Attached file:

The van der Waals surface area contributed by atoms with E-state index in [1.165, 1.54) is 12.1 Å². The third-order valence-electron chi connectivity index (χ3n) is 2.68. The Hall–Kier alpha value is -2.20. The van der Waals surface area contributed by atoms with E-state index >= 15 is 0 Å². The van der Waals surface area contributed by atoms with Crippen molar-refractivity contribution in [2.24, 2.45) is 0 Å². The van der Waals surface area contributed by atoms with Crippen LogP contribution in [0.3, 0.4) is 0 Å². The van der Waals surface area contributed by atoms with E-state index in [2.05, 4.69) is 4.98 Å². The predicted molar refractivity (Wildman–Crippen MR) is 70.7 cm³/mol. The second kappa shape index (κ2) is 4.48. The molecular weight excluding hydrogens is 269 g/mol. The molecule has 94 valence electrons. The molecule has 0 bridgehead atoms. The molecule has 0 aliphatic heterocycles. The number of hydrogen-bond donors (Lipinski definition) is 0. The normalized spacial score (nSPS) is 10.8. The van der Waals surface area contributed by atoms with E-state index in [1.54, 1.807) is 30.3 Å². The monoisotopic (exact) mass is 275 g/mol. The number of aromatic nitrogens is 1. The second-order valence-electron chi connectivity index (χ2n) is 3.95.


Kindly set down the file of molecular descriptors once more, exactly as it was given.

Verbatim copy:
The van der Waals surface area contributed by atoms with E-state index in [1.165, 1.54) is 12.1 Å². The third-order valence-electron chi connectivity index (χ3n) is 2.68. The Hall–Kier alpha value is -2.20. The van der Waals surface area contributed by atoms with E-state index >= 15 is 0 Å². The van der Waals surface area contributed by atoms with Crippen molar-refractivity contribution in [2.24, 2.45) is 0 Å². The van der Waals surface area contributed by atoms with Crippen LogP contribution in [0.3, 0.4) is 0 Å². The van der Waals surface area contributed by atoms with E-state index in [2.05, 4.69) is 4.98 Å². The predicted molar refractivity (Wildman–Crippen MR) is 70.7 cm³/mol. The second kappa shape index (κ2) is 4.48. The molecular weight excluding hydrogens is 269 g/mol. The molecule has 94 valence electrons. The molecule has 0 bridgehead atoms. The molecule has 0 aliphatic heterocycles. The number of hydrogen-bond donors (Lipinski definition) is 0. The normalized spacial score (nSPS) is 10.8. The van der Waals surface area contributed by atoms with E-state index in [1.54, 1.807) is 30.3 Å². The monoisotopic (exact) mass is 275 g/mol. The number of aromatic nitrogens is 1. The second-order valence-electron chi connectivity index (χ2n) is 3.95.